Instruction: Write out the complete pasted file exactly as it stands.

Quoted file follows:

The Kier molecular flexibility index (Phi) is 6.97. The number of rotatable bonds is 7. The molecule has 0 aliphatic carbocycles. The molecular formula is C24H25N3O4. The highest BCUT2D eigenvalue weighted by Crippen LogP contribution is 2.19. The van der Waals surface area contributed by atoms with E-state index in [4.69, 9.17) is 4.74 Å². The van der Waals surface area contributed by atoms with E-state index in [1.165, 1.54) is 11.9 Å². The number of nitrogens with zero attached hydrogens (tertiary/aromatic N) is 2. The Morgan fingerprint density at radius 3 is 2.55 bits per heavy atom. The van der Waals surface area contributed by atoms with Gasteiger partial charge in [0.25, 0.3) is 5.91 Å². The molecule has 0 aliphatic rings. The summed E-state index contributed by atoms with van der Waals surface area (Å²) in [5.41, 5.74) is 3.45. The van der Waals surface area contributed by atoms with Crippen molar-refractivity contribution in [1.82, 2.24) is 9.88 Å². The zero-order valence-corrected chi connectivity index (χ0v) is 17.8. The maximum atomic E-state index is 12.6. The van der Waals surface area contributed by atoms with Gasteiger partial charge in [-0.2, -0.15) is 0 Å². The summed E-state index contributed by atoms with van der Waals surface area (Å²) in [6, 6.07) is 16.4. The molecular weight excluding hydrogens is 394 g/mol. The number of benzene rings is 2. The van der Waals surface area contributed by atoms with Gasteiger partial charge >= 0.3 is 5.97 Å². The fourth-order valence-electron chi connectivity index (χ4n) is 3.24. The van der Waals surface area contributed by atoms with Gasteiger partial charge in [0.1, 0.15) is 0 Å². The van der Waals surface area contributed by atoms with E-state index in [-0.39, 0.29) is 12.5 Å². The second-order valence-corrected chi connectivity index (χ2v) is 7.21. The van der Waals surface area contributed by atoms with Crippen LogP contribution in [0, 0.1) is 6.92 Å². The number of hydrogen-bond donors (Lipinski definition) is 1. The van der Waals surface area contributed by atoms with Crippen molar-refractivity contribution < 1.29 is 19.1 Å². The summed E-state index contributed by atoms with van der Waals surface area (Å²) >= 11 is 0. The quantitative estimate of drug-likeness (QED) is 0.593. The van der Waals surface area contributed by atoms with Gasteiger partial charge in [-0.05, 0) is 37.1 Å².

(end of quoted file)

The Kier molecular flexibility index (Phi) is 6.97. The number of rotatable bonds is 7. The molecule has 0 aliphatic carbocycles. The molecular formula is C24H25N3O4. The highest BCUT2D eigenvalue weighted by Crippen LogP contribution is 2.19. The van der Waals surface area contributed by atoms with E-state index in [4.69, 9.17) is 4.74 Å². The van der Waals surface area contributed by atoms with E-state index in [1.165, 1.54) is 11.9 Å². The number of nitrogens with zero attached hydrogens (tertiary/aromatic N) is 2. The Morgan fingerprint density at radius 3 is 2.55 bits per heavy atom. The van der Waals surface area contributed by atoms with Gasteiger partial charge in [0.25, 0.3) is 5.91 Å². The molecule has 0 aliphatic rings. The summed E-state index contributed by atoms with van der Waals surface area (Å²) in [5.41, 5.74) is 3.45. The van der Waals surface area contributed by atoms with Crippen molar-refractivity contribution in [1.82, 2.24) is 9.88 Å². The zero-order valence-corrected chi connectivity index (χ0v) is 17.8. The maximum atomic E-state index is 12.6. The van der Waals surface area contributed by atoms with Gasteiger partial charge in [-0.2, -0.15) is 0 Å². The summed E-state index contributed by atoms with van der Waals surface area (Å²) in [6, 6.07) is 16.4. The molecular weight excluding hydrogens is 394 g/mol. The number of benzene rings is 2. The van der Waals surface area contributed by atoms with Gasteiger partial charge >= 0.3 is 5.97 Å². The fourth-order valence-electron chi connectivity index (χ4n) is 3.24. The van der Waals surface area contributed by atoms with Gasteiger partial charge in [0.1, 0.15) is 0 Å². The van der Waals surface area contributed by atoms with E-state index in [-0.39, 0.29) is 12.5 Å². The second-order valence-corrected chi connectivity index (χ2v) is 7.21. The van der Waals surface area contributed by atoms with Crippen LogP contribution in [0, 0.1) is 6.92 Å². The number of hydrogen-bond donors (Lipinski definition) is 1. The van der Waals surface area contributed by atoms with Crippen molar-refractivity contribution < 1.29 is 19.1 Å². The summed E-state index contributed by atoms with van der Waals surface area (Å²) >= 11 is 0. The quantitative estimate of drug-likeness (QED) is 0.593. The van der Waals surface area contributed by atoms with Gasteiger partial charge in [-0.05, 0) is 37.1 Å².